Today the nation marks the 100th birthday of John F. Kennedy, our 35th President. But was JFK a great President? Surveys reveal that most Americans, including scholars, consider him to be among our very best, ranking him higher than any President in the last half century according to the latest CSPAN ranking. In 2009, CSPAN pegged him at number 6.
But is any of this accurate?
As a historian, I see little sense in ranking a President who served just over one thousand days in office, rather than a full term or even two. It’s very difficult to judge his more limited accomplishments and what effect they had on the nation and even the world.
JFK’s policies were a mixed bag – some conservative, some liberal; some successful, some not. In terms of domestic policy, Kennedy inherited a seemingly calm nation, though major problems lay just under the surface ready to explode if not handled carefully.
A major one was civil rights. Much to the chagrin of black leaders, the new President moved very slowly on that volatile issue, and understandably so. Kennedy most likely feared that to move swiftly would cause an upheaval, perhaps even a violent one, which is exactly what happened under Lyndon Johnson, so he favored a more cautious approach.
Without a doubt, though, his biggest fear was upsetting and alienating the Democratic South, which he needed to win in 1960 and would need even more in 1964. So there’s no question he put politics ahead of the plight of black Americans, who never did loom large on his radar screen.
The economy was also on the skids, having suffered several recurring recessions under Eisenhower. To stimulate it, Kennedy pushed hard, not for a spending bill, but for an across-the-board tax cut in 1962, cloaked in language similar to that used later by Ronald Reagan.
He announced publicly that he intended to cut taxes “both for your family budget and the national budget” that would create “more jobs and income and eventually more revenue. … Every dollar released from taxation that is spent or invested will help create a new job and a new salary. And these new jobs and new salaries can create other jobs and other salaries and more customers and more growth for an expanding American economy.” That kind of talk would get him excommunicated from the Democratic Party today.
On the foreign policy front, President Kennedy is given great praise, especially from leftwing Democrats, on his handling of the Cuban Missile Crisis in October 1962, a serious conflict with the Soviet Union that nearly ended in a nuclear exchange that would have killed millions. Did cooler heads prevail? Yes, and thank God for it. Was one of them Jack Kennedy’s? Without question.
But that’s not the whole story, for Kennedy’s bungling in the previous two years brought about the crisis. His approval of the disastrous Bay of Pigs invasion of Cuba, in April 1961, and his subsequent refusal to provide American air cover for the insurgents, showed Moscow that he lacked backbone. His performance at a joint summit with Khrushchev in Vienna a few months later, when the aged Soviet Premier lectured and bullied the young President, and threatened to take West Berlin by force, further revealed his weaknesses, or at least a perceived weakness.
To counter the Khrushchev threat, Kennedy placed nuclear missiles in Turkey, near the Soviet border. That move, along with the United States’ obvious interest in overthrowing the Castro regime, gave Khrushchev all he believed he needed to put nuclear missiles in Cuba.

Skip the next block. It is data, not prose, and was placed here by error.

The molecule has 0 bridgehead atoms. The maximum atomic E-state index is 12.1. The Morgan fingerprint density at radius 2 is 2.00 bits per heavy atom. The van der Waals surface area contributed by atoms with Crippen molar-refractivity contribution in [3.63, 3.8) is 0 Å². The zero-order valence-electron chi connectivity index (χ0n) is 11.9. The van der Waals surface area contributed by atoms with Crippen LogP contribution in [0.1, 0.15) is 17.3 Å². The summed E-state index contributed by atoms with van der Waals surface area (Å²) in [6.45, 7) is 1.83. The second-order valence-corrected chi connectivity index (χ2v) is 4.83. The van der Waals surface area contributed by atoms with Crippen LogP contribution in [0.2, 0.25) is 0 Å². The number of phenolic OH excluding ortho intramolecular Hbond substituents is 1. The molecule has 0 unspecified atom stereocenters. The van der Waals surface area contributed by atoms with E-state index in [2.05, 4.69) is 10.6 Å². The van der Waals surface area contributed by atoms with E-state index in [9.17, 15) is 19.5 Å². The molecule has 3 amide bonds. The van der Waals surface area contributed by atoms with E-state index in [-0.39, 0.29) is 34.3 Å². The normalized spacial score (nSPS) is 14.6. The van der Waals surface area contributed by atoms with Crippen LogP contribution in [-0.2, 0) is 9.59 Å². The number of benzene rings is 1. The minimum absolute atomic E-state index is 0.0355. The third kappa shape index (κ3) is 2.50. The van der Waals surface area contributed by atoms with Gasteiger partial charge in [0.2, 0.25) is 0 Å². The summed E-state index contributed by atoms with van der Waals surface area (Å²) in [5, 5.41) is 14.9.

JFK shouldn’t have been so surprised to discover one morning that there were nuclear warheads 90 miles from Florida. A stronger, more forceful President, like Jackson, Theodore Roosevelt, or Reagan, might have given the Soviets pause before acting so boldly.
In Vietnam, Kennedy can be given kudos for beginning a withdrawal, ordering 1,000 troops out of the 16,000 then in country home by the end of 1963. Some scholars contend that there is no evidence JFK would have cut and run from Vietnam completely. But his order is strong evidence that he was prepared to begin a slow drawdown of US troops.
Kennedy told his closest aide and friend Kenny O’Donnell (who wrote about it in his memoirs) that he wanted out of Vietnam by the end of 1965 and expressed to George Ball at the State Department that he would never put hundreds of thousands of US combat troops in Vietnam.
Not that we would have left Vietnam entirely, for he stated many times that he was prepared to assist the South Vietnamese in “their war.” But as someone who has traveled to Vietnam five times, and studied the war in detail, I do not believe the massive escalation that took place under LBJ would have happened under Kennedy.
Personally, I have always admired President Kennedy but would rank him somewhere in the middle. He was a right-of-center President and an ardent anti-Communist who believed in a strong national defense (50% of the federal budget was defense spending at the time), tax cuts, economy in government, and law and order. And he did put us on a path to the moon. But he did stray to the left on occasion, seeking greater roles for the federal government in combating poverty and other social programs like housing and health care. So we can only speculate what a second term would have brought.
He was certainly the best Democratic President of the 20th century, and undoubtedly the most conservative, though I know that threshold is awfully low, which is what makes him look as appealing as he does. His assassination was tragic and, in the end, caused much more damage to this nation than his murder was designed to prevent. May we never see a day like November 22, 1963 again.